- IEES are conducted by a qualified person not employed by the school district free of charge.
14 DEL. ADMIN. CODE § 926(2.0); 34 C.F.R. § 300.502.
- If a child’s behavior is interfering with her education, a functional behavioral assessment (FBA) can be included in the evaluation process.
- Once a child is identified as being eligible for special education, what are the next steps? What is an “IEP” (individualized Education Program)? Do parents have any say in the IEP?
- Once a child is determined eligible for special education services, an IEP meeting will be held within 30 days to formulate an IEP document.
- The IEP document acts as a guide throughout the IEP process, ensuring the proper services are provided to address the child’s educational needs.
- The following individuals can should attend the annual IEP meetings:
- The child
- General education teacher,
- Special education teacher,
- District representatives
- An individual who can interpret the child’s evaluation.
- Any other individual who possesses relevant expertise or knowledge of the child.
14 DEL. ADMIN. CODE § 925(21.0); 34 C.F.R. § 300.321.
- What if a parent believes the school district is not doing its job (i.e. failing to implement a valid Individualized Education Plan (IEP)?
- If parent believes the child’s school district is failing to comply with special education laws, the parent has a right to file a written complaint with the DDOE.
- Within 60 days of receiving the complaint the DDOE must take action.
- The DDOE will determine whether the district is or is not complying with the law and notify the parents
- If the DDOE determines that the school district is not complying with the law, the notification letter will specify the corrective action.
20 U.S.C. §1221e-3; DEL. CODE ANN. tit. 14 § 3110; 14 DEL. ADMIN. CODE § 923(51).
- What options does a parent have if s/he disagrees with the proposed IEP placement or services? What are the procedures for due process?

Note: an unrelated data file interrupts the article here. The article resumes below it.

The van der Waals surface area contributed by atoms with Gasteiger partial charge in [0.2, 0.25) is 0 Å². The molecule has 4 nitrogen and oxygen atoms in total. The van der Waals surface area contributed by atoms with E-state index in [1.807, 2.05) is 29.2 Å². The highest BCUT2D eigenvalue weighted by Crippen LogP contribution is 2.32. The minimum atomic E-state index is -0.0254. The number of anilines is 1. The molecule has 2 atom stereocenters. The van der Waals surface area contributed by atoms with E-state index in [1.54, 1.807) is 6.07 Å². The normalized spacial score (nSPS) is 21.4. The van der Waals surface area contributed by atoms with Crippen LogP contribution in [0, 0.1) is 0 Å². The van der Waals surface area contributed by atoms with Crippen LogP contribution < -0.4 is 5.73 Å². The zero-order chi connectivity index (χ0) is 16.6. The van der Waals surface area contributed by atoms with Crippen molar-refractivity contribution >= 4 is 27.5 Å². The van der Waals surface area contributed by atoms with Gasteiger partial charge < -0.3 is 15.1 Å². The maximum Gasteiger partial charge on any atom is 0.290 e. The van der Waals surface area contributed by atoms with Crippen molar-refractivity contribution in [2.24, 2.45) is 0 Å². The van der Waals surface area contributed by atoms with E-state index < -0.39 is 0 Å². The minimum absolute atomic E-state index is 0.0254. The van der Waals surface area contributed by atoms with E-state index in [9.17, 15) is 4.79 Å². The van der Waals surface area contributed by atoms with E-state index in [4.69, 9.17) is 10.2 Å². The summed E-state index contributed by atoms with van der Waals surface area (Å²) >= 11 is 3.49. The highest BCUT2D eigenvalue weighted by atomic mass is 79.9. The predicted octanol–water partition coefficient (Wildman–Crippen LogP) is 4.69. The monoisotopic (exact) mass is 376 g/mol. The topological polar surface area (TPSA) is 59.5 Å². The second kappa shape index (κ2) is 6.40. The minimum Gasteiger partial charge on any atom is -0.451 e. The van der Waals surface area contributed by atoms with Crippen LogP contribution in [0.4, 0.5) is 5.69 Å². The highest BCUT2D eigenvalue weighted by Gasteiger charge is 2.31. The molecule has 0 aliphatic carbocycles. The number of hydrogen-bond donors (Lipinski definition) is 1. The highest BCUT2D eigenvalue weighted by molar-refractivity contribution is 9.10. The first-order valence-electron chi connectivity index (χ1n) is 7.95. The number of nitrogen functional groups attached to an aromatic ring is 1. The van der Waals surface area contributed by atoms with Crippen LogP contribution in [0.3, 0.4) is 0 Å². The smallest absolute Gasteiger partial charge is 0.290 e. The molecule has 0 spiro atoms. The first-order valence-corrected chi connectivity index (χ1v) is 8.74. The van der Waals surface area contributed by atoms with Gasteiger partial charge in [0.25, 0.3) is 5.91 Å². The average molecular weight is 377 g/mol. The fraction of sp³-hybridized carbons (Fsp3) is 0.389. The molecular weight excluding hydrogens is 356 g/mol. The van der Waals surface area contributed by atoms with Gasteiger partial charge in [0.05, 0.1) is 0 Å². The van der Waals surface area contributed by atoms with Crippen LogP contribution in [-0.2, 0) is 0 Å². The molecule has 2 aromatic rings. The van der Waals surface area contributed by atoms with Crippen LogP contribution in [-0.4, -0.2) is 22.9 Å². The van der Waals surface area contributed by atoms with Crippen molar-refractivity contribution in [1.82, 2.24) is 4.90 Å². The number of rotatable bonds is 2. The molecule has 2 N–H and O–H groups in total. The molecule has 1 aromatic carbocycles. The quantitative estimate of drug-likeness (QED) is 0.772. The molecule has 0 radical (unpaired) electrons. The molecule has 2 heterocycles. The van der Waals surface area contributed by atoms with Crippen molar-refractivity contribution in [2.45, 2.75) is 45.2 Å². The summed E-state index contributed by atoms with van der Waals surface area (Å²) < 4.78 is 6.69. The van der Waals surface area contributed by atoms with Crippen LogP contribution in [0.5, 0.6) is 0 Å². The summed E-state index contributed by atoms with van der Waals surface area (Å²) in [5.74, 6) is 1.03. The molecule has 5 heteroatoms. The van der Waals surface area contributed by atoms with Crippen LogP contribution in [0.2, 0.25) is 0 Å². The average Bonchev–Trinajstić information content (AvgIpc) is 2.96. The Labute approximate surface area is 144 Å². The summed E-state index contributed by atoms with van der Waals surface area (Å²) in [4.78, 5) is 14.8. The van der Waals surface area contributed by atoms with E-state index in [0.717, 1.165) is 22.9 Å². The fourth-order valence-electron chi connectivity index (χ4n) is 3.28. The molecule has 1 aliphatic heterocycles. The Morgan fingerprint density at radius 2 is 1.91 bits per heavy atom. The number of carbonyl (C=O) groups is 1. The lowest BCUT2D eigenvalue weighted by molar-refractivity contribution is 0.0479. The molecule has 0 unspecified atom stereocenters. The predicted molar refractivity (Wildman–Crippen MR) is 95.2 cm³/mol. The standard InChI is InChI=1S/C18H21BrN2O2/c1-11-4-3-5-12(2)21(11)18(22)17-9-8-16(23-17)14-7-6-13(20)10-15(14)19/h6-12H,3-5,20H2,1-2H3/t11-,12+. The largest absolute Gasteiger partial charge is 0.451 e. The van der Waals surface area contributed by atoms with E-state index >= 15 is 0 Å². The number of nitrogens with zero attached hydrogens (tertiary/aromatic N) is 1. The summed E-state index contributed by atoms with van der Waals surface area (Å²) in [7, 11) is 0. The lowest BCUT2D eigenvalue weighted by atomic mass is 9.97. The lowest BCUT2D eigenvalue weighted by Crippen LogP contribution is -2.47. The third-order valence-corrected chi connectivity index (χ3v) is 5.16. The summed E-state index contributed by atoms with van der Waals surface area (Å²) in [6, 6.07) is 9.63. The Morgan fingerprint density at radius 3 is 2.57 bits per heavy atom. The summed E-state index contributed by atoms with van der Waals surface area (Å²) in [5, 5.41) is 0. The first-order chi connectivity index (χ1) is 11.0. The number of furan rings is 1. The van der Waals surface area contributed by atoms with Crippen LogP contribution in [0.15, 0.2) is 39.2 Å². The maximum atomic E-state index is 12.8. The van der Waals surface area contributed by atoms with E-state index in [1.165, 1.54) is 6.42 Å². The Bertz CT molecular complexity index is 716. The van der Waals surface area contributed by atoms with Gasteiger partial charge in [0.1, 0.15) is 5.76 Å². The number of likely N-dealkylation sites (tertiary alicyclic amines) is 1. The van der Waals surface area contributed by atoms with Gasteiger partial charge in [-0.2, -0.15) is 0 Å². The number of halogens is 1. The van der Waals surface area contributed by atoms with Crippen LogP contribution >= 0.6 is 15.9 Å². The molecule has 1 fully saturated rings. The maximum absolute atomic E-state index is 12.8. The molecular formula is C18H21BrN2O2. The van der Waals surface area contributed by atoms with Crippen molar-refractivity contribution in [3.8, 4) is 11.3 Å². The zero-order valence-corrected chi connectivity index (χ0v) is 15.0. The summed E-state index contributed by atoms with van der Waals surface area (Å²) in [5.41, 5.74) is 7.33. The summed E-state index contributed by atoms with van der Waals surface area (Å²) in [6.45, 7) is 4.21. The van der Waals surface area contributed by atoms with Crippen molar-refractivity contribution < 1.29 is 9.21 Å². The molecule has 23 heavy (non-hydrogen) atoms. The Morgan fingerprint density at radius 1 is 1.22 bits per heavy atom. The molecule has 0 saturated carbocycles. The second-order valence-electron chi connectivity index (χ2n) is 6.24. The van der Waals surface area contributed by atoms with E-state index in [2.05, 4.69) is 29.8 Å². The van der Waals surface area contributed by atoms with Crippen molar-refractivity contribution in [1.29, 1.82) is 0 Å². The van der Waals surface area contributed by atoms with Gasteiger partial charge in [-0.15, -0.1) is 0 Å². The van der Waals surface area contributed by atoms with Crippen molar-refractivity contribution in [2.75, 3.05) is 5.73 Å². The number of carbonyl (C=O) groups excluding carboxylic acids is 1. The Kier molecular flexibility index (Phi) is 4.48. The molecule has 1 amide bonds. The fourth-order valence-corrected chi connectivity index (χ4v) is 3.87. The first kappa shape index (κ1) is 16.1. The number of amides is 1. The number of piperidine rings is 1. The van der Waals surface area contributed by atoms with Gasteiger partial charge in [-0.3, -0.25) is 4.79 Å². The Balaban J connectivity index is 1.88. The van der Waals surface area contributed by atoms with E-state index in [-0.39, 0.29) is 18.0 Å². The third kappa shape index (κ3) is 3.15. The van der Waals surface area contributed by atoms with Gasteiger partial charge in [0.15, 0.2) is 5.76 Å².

- If a parent disagrees with the proposed IEP placement or services and has tried to resolve the conflict directly with the IEP team or teacher, the parent can opt to take more formal measures. These options include:
- Mediation session,
- IEP meeting.
20 U.S.C. § 1415(e); DEL. CODE ANN. tit. 14 § 3110; 14 DEL. ADMIN. CODE § 926(6.0).
- If parents are unable to resolve conflicts, they may request a due process hearing.
- Parents must file a due process complaint with the DDOE alleging that a violation occurred that interfered with the child’s right to a free appropriate public education.
- The complaint should:
- Identify of the person filing the complaint;
- Include information about the child;
- Describe the alleged violation ;
- Propose a resolution.
20 U.S.C. § 1415(b)(7), (c)(2); DEL. CODE ANN. tit. 14 § 3110; 14 DEL. ADMIN. CODE § 926(7.0)-(8.0)
- Within 15 days of receiving the written complaint, the school district must have a resolution meeting unless both parties agree to waive the meeting or use mediation instead.
- If the parent is unsatisfied with the school district’s attempts to resolve the complaint within 30 days of receiving the written complaint, the due process hearing may occur.
20 U.S.C. § 1415(f)(1)(B); DEL. CODE ANN. tit. 14 § 3110; 14 DEL. ADMIN. CODE § 926(10.0).